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Family Housing Provides Unique Childhood Experience

Thirteen-year-old Daniel Uribe is a different story.

For Uribe, sites like the Pit and Franklin Street are as normal a part of everyday scenery as they are for any college student.

Uribe, whose father is a UNC student, has lived on campus at Odum Village, the student family housing, for four years. Growing up on UNC's campus provides children like Uribe with a unique experience.

Odum Village, located just between South Campus and UNC Hospitals, gives its young residents a taste of a few everyday college experiences.

"We go to the computer labs a lot," Uribe said. "Also, the Student Stores have a lot of cool stuff."

T.K. Shadreck, also 13, said he likes to play the video games in the basement of the Student Union. "It seems like there are a lot of things to do at UNC besides schoolwork," he said.

Going to restaurants and businesses on Franklin Street also is a fun activity for kids his age, Shadreck said. He added that when he and friends do not walk to Franklin Street, they make use of the U bus.

While older children in Odum Village appreciate the attractions of the nearby campus, younger children benefit from having plenty of friends close by.

Resident Jill Casey said that for her 6-year-old son, James Thomas, the best part of Odum Village is the kids.

"It's definitely a good environment for kids to grow up in," said Casey, who lives with her two children and husband, a dental student. "They'll be shocked when we move into a real neighborhood and there aren't kids everywhere."

Four families share one building, which gives 11-year-old Julie Gousseva and her friends the chance to play together more often than a traditional neighborhood would allow.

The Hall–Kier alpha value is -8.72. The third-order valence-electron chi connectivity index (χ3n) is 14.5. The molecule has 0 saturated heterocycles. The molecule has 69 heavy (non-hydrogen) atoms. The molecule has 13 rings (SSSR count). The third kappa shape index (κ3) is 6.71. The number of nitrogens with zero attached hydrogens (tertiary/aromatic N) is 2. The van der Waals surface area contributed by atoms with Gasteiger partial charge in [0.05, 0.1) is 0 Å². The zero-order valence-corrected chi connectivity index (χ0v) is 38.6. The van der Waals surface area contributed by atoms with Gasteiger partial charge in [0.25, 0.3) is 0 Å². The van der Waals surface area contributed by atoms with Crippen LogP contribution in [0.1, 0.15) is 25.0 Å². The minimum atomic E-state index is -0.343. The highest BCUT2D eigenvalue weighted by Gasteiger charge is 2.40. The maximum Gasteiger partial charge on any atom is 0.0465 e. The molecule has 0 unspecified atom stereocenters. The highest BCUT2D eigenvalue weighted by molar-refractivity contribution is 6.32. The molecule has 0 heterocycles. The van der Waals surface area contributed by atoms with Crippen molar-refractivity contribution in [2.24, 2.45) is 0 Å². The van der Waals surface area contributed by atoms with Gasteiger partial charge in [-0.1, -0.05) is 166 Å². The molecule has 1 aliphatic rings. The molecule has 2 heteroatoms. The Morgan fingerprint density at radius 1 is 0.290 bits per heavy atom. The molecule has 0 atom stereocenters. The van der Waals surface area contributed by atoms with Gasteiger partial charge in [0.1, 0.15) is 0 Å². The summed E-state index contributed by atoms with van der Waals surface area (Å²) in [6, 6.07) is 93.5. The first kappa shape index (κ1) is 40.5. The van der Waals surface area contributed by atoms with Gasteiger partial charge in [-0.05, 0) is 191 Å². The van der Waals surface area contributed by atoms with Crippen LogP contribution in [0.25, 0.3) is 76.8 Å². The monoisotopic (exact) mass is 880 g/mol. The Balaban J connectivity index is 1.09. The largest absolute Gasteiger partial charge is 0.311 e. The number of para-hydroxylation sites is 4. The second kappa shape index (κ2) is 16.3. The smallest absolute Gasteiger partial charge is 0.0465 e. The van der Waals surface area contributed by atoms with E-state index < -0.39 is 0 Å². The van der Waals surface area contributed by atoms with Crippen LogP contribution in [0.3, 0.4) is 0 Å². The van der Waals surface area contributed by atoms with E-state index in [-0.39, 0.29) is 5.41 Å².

"There are trees, parks, kids. ... It's a good place to live," Gousseva said. Her father also is a dental student.

Important to these unique qualities of Odum Village is the neighborhood's ability to seclude its residents from some aspects of UNC.

"(Odum Village is) pretty much separate. We don't get much of the advertisements that other people on campus do, just the kid-oriented stuff," said resident Martha Cummings, a mother of two, whose husband is enrolled in UNC's School of Medicine.

Residents said they feel this autonomy in Odum Village is enhanced by a friendly community.

"In a regular apartment building, not everyone is going to the same place," Shadreck said. "Here, it is friendlier, instead of everyone going in their different directions and no one caring."

Another characteristic of Odum Village that distinguishes it from most communities is its cultural diversity. Parents and children alike said they value this aspect of their neighborhood.

Each building has a community living room that allows for get-togethers between residents. "We have picnics, and people from different backgrounds bring different kinds of food," Uribe said.

Although Odum Village is a separate entity from the UNC campus, it will be included in upcoming plans for University expansion.

The Development Plan, UNC's eight-year plan for growth, calls for family housing to be moved farther from campus.

But younger residents now are focused on taking advantage of Odum Villages unique opportunities.

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"I like it here," Uribe said. "It's great that there's a lot of extra space here, because the little kids who have a lot of energy and stuff can run around."

The Features Editor can be reached at features.unc.edu.

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